The Difference Between Chaff & Flare in a Jet

By Gus Stephens
Military jets, a variety, anti-missile countermeasures, chaff Images

Chaff and flares are passive, defensive countermeasures deployed by military aircraft. Their purpose is to confuse and divert radar-guided or infrared-guided anti-aircraft missiles fired by other aircraft or from ground installations. Chaff and flares are just two of the countermeasures modern military jets employ. Transmitters that sense a missile or ground facility's radar tracking signals and jam them with competing RF energy and optical infrared devices that saturate the air with reflected infrared light all contribute to the mix of suppression and decoy that surrounds a plane in the air.

Radar-Guided Threats

Radar-guided missiles broadcast radiation and track the reflected signal that bounces off the targeted aircraft. The amount of radar energy returned to the missile is relative to the plane's radar "signature" -- a measure of how well it reflects a radar signal. While stealth aircraft are designed to produce a minimal radar signature, conventional aircraft must use other means to counter the threat from radar-guided missiles. In addition to electronic jamming, chaff is often deployed as a decoy.


Modern chaff, known as rapid bloom chaff is composed of millions of tiny aluminum or zinc coated fibers stored on-board the aircraft in tubes. When an aircraft is threatened by radar tracking missiles, pyrotechnically driven pistons inside the tube eject the contents into the turbulent wake of air behind the plane. The chaff "blooms" into a decoy cloud of metallic material with a radar signature much larger than the aircraft itself. Distracted by the abrupt appearance of this more radar-reflective target, the tracking mechanism of the approaching anti-aircraft missile locks onto the chaff cloud, instead, and the missile is diverted from striking the aircraft.

Infrared-Guided Threats

Infrared-guided missiles seek heat and its associated infrared signature. Attracted by hot spots on a plane, such as the jet engine nozzles and inlets, as well as the exhaust plume, infrared-guided missiles relentlessly track invisible light emitted by the heat all the way up to its source. One countermeasure is to produce aircraft that emit less heat or disperse it in a way less visible to heat-seeking missiles. Stealth airplanes are designed to have tiny heat signatures compared to earlier generation jets. Some aircraft also have spinning devices that optically "jam" the missile's infrared detector by flooding the surrounding airspace with decoy infrared light in rapidly shifting spectrums. Another countermeasure is the deployment of flares.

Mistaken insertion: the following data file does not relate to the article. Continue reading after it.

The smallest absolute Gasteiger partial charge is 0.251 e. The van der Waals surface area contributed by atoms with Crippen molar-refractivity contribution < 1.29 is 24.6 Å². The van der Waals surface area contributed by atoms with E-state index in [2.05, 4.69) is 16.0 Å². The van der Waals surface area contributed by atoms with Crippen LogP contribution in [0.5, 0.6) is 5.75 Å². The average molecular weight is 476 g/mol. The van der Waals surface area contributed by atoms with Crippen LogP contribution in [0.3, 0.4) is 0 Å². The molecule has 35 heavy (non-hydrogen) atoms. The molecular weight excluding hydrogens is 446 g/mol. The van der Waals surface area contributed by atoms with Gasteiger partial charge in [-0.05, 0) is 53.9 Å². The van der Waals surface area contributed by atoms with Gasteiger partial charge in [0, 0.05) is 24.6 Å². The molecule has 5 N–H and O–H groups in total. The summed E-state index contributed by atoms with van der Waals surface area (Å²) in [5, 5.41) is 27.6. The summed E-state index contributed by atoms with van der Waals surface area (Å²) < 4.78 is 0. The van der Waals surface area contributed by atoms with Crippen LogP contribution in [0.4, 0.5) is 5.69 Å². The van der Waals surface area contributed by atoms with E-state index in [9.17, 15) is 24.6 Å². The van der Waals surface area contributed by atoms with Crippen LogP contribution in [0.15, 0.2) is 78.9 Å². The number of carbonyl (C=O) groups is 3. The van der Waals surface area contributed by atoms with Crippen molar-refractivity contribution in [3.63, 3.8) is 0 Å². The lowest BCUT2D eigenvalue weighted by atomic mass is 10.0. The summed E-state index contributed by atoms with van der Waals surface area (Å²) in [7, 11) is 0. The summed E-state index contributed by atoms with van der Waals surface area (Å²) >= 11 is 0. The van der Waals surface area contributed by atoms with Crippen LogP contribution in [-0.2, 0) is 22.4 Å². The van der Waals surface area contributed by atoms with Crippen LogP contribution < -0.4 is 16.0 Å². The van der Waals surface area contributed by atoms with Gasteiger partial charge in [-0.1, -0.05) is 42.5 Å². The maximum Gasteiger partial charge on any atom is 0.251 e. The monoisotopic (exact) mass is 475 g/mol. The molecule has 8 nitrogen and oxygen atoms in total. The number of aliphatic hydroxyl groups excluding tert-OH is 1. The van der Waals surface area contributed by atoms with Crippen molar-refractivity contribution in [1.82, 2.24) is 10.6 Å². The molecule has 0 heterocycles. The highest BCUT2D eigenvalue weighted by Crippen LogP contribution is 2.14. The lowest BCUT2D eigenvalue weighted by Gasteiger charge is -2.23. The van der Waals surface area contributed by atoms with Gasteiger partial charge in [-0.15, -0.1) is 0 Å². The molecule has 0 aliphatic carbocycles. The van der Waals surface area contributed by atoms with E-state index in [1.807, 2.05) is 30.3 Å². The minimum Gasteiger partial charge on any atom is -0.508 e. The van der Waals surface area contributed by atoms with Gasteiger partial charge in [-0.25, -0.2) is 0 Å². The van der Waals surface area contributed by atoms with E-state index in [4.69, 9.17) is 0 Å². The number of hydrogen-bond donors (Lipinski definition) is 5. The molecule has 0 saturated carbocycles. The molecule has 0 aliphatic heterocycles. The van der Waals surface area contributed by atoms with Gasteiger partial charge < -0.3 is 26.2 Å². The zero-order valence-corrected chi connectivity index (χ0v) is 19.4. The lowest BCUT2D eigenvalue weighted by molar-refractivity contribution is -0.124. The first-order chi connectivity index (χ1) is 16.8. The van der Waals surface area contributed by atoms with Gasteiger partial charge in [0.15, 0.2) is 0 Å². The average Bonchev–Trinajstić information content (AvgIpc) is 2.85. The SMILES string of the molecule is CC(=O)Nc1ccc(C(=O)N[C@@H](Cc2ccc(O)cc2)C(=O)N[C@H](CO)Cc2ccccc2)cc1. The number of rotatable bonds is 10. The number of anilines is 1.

Chemical flares are used to distract heat-seeking missiles. Most are magnesium pellets ejected from tubes to ignite in the wake behind the aircraft. These flares burn at temperatures above 2,000 degrees Fahrenheit, hotter than the jet engine nozzles or exhaust and exhibit large amounts of infrared light. Confronted by these more conspicuous bursts of infrared energy, infrared-seeking missiles are decoyed away from the targeted aircraft to pursue the flares instead. Some countermeasure flares incorporate a small propulsion system to fire the flare on a level path that more convincingly simulates the flight of an aircraft to confuse sophisticated heat-seeking systems. Countermeasure flares are designed to burn out before reaching the ground to minimize fire hazard.

About the Author

Gus Stephens has written about aviation, automotive and home technology for 15 years. His articles have appeared in major print outlets such as "Popular Mechanics" and "Invention & Technology." Along the way, Gus earned a Bachelor of Arts in communications. If it flies, drives or just sits on your desk and blinks, he's probably fixed it.